Languages of First-Century Palestine

Q. What scriptures and in what language would have been used in the first-century Palestine? I am particularly interested in Jesus’ use of Psalm 110:1 and how it is recorded in the gospels. The text recorded is Greek; would Jesus have used Hebrew, or would he have quoted in Greek?

A. The evidence we have falls into three main categories: (1) physical evidence such as the Dead Sea Scrolls and a variety of inscriptions; (2) linguistic evidence within the texts composed around the turn of the era, for example New Testament texts; and (3) references to or citations of scriptural texts as authoritative and normative.

It is clear from the evidence that while there was not yet a definitive version or list of scriptural texts—that is, the canonical process had not yet reached the point of a fixed text for any particular community—there were texts that were scriptural and authoritative. Some of these were especially popular, such as the five books of Moses, the Psalms, and Isaiah.

The mix of actively used languages in first-century C.E. Palestine included Greek, Aramaic, and Hebrew and, to a lesser extent, Latin—each used by different communities in different ways. But here another distinction is in order, namely the distinction between a spoken language and one used in a primarily textual way. To give a famous example: in Luke 4:18, it is plausible that the scripture read in the synagogue was in Hebrew, and that Jesus “translated” the scripture, along with an interpretation, into the spoken language of Aramaic (and yet the text of Luke is itself composed in Greek!).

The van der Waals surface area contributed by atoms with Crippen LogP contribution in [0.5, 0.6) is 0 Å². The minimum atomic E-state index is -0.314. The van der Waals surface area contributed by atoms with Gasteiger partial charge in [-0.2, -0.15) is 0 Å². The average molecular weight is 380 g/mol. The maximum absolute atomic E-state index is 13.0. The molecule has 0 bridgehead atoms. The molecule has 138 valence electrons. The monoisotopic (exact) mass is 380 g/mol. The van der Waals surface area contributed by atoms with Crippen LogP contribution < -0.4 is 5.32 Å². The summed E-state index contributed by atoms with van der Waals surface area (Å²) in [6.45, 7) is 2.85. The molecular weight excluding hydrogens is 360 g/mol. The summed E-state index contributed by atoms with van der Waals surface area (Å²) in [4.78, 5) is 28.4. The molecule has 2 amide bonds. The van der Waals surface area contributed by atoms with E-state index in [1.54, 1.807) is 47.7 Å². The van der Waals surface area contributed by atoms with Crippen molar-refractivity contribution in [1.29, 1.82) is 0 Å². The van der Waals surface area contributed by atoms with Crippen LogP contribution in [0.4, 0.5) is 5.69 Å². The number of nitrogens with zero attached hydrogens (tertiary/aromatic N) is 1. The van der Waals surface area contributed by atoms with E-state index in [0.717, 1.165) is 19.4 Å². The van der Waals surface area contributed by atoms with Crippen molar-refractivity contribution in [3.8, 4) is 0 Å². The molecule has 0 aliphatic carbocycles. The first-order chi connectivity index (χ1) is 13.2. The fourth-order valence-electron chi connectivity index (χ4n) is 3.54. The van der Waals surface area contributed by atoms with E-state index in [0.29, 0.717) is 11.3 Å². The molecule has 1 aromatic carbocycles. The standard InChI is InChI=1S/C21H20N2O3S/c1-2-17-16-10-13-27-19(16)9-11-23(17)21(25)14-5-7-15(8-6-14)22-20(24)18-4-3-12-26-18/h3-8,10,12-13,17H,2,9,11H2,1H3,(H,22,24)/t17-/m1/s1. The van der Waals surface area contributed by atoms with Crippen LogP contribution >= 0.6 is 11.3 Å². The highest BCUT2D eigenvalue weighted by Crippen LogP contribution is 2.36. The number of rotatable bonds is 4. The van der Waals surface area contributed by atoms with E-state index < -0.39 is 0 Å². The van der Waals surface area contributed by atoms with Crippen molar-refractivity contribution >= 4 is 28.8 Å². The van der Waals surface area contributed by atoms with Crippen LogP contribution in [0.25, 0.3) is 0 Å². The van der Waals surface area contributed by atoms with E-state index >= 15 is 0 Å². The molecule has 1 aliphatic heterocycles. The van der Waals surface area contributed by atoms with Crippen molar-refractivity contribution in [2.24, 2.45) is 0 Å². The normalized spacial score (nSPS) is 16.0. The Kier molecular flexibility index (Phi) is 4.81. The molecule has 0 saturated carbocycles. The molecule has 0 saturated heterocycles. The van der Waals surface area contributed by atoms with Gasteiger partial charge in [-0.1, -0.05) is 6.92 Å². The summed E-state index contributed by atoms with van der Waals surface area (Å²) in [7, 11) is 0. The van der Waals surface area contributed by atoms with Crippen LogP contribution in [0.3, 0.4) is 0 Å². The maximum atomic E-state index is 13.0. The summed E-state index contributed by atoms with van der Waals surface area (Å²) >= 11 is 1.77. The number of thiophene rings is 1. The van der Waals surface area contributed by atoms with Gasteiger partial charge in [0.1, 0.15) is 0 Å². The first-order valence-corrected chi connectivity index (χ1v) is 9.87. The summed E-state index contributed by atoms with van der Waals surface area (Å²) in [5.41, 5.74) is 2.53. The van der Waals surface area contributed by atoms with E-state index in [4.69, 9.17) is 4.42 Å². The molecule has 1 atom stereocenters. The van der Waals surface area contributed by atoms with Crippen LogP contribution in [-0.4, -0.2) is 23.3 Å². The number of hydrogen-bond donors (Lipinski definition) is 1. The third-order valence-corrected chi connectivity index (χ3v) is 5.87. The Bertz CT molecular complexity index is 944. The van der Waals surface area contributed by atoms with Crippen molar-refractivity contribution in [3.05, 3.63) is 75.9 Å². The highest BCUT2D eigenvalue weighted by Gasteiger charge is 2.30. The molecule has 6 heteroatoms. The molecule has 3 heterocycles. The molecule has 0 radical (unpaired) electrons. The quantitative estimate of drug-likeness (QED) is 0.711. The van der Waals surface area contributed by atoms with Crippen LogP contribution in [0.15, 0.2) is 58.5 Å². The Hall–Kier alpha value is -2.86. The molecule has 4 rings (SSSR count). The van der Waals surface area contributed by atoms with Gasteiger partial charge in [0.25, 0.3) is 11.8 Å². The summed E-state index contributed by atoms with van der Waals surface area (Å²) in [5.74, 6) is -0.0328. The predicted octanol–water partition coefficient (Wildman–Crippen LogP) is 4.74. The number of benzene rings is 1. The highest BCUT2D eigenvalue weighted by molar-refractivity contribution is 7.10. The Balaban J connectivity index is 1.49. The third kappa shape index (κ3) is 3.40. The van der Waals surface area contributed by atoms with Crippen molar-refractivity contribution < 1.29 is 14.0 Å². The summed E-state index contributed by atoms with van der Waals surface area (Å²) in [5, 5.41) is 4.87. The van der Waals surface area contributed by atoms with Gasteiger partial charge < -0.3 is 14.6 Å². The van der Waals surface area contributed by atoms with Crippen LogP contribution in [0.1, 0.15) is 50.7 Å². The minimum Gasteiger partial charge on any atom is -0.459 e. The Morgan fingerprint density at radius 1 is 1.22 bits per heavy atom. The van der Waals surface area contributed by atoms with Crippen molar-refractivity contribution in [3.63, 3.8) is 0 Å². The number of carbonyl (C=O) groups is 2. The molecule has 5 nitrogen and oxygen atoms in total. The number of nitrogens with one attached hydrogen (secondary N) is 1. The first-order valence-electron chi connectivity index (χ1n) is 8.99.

The citations and understanding of Ps 110 in the New Testament are interesting. Of course, the questions of whether Ps 110 is “prophetic” and what it means to be “of the order of Melchizedek” are primarily theological ones—not linguistic or historical. Overall the evidence points in the direction of Jesus himself using either Hebrew or Aramaic scriptural texts, not Greek ones. And yet in the Synoptic Gospels the quotation of Ps 110 is from the Greek version and not the Hebrew, raising the question whether these were authentic words of Jesus or, more likely, the words of Mark, Matthew, and Luke.


  • Samuel Thomas

    Associate Professor, California Lutheran University

    Samuel Thomas is associate professor of religion at California Lutheran University. He teaches and writes about the Dead Sea Scrolls, Second Temple Judaism, the Hebrew Bible, and religion and ecology.